Tennis in Rome: special cake for Djokovic – Sports

When Casper Ruud went to the net, he smiled. “I’m glad to have been a part of your story too,” the Norwegian said, shaking hands with his opponent. Novak Djokovic then shook Ruud’s shoulder slightly, then patted him on the chest and also laughed heartily as the TV camera captured it. It was a special moment for both of them, even though Ruud is only a footnote in tennis annals.

Djokovic had reached the final in Rome with a 6: 4, 6: 3 success against the Greek Stefanos Tsitsipas, who had defeated Alexander Zverev 4: 6, 6: 3, 6: 3. In his 55th final in a Masters tournament, he also won his 38th title with 6: 0, 7: 6 (5). On the ATP Tour, it was his 125th participation in the final, these are hard to grasp numbers that were even superimposed by an extraordinary value on Saturday night. When Djokovic entered the midfield again after the match to applause from the many spectators, a cake was already waiting for him. It said “1000” in red letters. Brilliantly, he thanked everyone who had helped him reach this “milestone”. 1000 victories as a professional, only four colleagues had previously achieved this sphere among men, Jimmy Connors, Roger Federer, Ivan Lendl and Rafael Nadal.

It is doubtful whether Novak Djokovic will eat this cake on the occasion of his 1000th match victory. He has his own eating habits and avoids, for example, products that contain gluten. Of course, he was still very happy.

(Photo: Andreas Solaro / AFP)

“I saw Roger and Rafa reach those milestones,” Djokovic said, admitting, “I was also looking forward to reaching 1000.” As you know, these three professionals in particular maintain a very special rivalry with each other, which is intensified most in the battle for most Grand Slam titles, where the end result is still open. Djokovic and Federer each have 20 trophies in this category, Nadal has reached number 21 with his spectacular victory in January at the Australian Open after a long injury hiatus. But as both Nadal and Djokovic presented themselves in Rome, there could be a draw at the top again at the upcoming French Open in Paris. Much speaks for Djokovic again.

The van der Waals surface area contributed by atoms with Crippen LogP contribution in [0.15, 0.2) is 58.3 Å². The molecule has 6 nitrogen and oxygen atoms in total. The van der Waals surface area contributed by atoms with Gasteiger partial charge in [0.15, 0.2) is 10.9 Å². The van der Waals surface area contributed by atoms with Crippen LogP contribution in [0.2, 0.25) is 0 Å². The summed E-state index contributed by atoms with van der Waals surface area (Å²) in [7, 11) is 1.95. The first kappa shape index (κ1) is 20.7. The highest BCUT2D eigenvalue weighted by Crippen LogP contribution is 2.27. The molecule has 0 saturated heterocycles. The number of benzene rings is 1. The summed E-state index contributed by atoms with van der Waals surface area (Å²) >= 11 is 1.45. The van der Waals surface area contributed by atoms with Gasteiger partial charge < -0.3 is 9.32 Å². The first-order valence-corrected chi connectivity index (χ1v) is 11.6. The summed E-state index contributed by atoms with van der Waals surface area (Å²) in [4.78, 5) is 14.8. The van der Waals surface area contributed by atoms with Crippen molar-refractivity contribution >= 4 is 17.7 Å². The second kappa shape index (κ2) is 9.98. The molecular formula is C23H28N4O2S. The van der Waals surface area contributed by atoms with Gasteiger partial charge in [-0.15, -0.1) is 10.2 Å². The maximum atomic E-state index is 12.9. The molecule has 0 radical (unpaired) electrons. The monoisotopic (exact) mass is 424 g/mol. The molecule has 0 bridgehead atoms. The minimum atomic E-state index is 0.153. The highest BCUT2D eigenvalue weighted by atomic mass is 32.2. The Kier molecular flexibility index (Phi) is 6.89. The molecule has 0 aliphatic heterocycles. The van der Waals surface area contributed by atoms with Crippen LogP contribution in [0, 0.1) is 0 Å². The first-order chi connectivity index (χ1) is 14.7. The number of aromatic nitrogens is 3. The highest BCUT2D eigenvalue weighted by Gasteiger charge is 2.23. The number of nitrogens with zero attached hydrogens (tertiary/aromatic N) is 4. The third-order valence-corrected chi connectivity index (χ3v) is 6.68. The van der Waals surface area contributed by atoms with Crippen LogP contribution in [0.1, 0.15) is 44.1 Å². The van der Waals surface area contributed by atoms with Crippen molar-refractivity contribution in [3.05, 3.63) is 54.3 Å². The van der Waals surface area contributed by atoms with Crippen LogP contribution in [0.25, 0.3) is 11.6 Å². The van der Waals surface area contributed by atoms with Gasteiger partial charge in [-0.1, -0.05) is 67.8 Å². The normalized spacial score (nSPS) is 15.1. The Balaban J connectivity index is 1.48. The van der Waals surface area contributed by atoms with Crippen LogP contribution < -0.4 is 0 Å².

Rafael Nadal even talks indirectly about the end of his career

Nadal had finished his quarterfinal against Canadian Denis Shapovalov in Rome, but there was an obvious break in his game. At 2: 2, 0:30 in the third set, he took a short break with a painful glance at the edge of the page. He lost 6-2 without a fight and later declared, “I’m not injured, I’m a player living with an injury.”

Nadal suffers from Müller-Weiss syndrome, a cartilage in the left scaphoid. Since he was back on the field this season, the foot has caused him major problems, Nadal explained, even indirectly addressing a possible imminent end to his career, stressing: “I think there will come a time when my head tells me: enough is enough.” On Wednesday, Nadal plans to travel to Paris, it is still unclear if he can fight for his 14th Roland Garros victory. Federer will not return until after his knee injury before the autumn, at the Laver Cup and the ATP tournament in Basel, where he will be 41 years old.


“I think there will come a time when my head will tell me: enough is enough.” – Rafael Nadal is fighting for his 14th Roland Garros victory at the French Open if his body will allow him.

(Photo: Alessandra Tarantino / AP)

Djokovic, meanwhile, is literally bursting with energy these days, which is reflected in his play and also in his impulsive cheers on the pitch. Earlier this year, the failed attempt to enter Australia when he was eventually expelled from the country by the court as an unvaccinated person had brought him off balance. Suddenly, he, the dominant player in 2021, could not play for the title, but had to watch. Also in the United States, he was initially unable to attend the Masters events in Indian Wells and Miami because even then it was not possible to get in there as unvaccinated. Surprisingly, he parted ways with Marian Vajda, his longtime coach, friend and companion. Goran Ivanisevic is now the only responsible coach on his team. The first four months of this season have not been pleasant for Djokovic.

In Monte Carlo he returned on the tour, but immediately lost to the young Spaniard Alejandro Davidovich Fokina, in Belgrade then in the final against the Russian Andrei Rublyov and then complained about being physically broken. Already in Madrid, where he narrowly lost to Spanish promoter Carlos Alcaraz, 19, in an intense semi-final duel, he seemed more fit. And in Rome he shone as at his best, as a ballet dancer he also made the incomparable splits on the baseline in rescue operations. “I’m getting closer to the level I’re hoping for every week,” he said contentedly, “it’s going in the right direction.”

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